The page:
Peter P 1967 Volvo 122S 4dr Station Wagon

Transamazonica

What’s left after taming the Gobi desert, entered following the same route as the famous trans siberian express, through the city of Ulan Ude. Or crossing the American continent from the most southern tip Ushuaia all the way to its most northern tip at Dead Horse Alaska. Multiple trips to the North Cape and even a sidestep to the Seahara desert all of this in a classic rear wheel driven Volvo?

a very old idea, conceived back in the eighties, but caught up by life, career, family.. nearly forgotten but still lingering. Crossing the mighty Amazon jungle like once pioneered in the infamous Camel Trophy competition, but this time in a -how appropriate- red Volvo Amazon?

this report describes the experience of team 21, the youngest drivers in the challenge, who were part of the organisation team, driving in the red volvo Amazon that competed in every trip organized so far. During the preparation of the trip the starting point was planned to be the metropole Caracas, but because of the unstable political and economical situation in Venezuela we had to divert to a different city. The city of Paramaribo in Suriname had already been mentioned by some contestants. This would give complement the trip with some extra Dutch flair. We were also ably to agree to the wish of many contestants to finish with the start of the Olympic Games in Rio de Janeiro, similiar to the finish in Beijing in 2008.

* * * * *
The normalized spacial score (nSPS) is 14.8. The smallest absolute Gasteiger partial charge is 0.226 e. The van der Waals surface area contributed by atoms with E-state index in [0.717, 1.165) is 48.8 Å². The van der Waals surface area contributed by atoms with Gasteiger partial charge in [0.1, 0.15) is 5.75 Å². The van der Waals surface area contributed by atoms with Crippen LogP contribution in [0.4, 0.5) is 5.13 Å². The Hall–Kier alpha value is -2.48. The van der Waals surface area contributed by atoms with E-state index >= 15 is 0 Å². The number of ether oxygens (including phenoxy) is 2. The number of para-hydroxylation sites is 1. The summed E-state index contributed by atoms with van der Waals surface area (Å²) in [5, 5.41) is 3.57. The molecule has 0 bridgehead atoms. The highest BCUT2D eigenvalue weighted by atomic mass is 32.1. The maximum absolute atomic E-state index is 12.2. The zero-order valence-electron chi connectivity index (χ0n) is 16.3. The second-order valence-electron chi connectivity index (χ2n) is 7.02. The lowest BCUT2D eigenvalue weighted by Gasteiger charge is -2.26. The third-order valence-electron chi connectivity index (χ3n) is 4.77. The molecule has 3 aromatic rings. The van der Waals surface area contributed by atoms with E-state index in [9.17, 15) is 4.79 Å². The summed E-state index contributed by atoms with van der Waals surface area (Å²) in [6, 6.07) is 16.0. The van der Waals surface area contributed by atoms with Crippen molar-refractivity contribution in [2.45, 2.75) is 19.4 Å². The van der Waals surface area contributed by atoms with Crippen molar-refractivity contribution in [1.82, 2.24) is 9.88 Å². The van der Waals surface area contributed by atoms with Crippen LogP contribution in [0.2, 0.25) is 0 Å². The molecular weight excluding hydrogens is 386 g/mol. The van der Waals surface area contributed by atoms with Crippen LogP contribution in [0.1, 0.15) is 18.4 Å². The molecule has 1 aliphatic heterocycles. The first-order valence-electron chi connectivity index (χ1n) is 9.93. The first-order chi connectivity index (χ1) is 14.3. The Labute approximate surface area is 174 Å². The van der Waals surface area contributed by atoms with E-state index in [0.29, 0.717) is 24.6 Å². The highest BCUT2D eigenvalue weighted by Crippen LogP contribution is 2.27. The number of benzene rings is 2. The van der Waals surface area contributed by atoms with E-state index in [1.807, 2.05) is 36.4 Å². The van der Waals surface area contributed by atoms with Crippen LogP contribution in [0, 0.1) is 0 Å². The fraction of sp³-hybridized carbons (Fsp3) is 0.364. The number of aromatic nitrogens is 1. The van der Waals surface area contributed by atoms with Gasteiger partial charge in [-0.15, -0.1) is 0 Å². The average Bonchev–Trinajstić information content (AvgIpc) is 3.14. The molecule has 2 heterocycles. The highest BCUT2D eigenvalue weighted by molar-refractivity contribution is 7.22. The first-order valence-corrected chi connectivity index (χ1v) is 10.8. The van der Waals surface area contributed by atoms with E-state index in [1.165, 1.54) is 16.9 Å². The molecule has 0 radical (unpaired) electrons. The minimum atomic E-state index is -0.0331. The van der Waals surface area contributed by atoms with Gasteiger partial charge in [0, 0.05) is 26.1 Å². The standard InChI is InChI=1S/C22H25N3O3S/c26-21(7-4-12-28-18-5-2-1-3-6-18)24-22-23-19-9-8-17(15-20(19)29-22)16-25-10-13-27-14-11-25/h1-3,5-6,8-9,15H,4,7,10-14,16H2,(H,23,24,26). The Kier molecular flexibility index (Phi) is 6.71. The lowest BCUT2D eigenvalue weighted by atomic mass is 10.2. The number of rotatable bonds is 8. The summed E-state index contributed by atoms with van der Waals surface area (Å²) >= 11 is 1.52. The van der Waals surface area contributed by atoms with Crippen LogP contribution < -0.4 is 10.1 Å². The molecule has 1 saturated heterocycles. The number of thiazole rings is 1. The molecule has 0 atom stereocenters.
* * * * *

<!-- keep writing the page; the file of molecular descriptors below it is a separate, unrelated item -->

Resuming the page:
Like most of our trips we planned a test drive to find out if the route we planned was even remotely feasible. The definitive route would be from Paramaribo through Suriname, Guyana, Venezuela and all the way down in Brazil to Rio de Janeiro. Soon we discovered what a challenge the notorious BR319, from Manaus to Porto Velho really was. Even with a completely equipped Toyota Landcruiser we realised just how insane it was to take this route with just one car by itself, but we did it nonetheless. Unfortunatlye, we had to immediatly conclude that this would be damn impossible to do with 30 or so rear wheel driven Volvo’s in 3 days, or in how many days one might have. A transport by boat was our only option to cross this stretch of the jungle.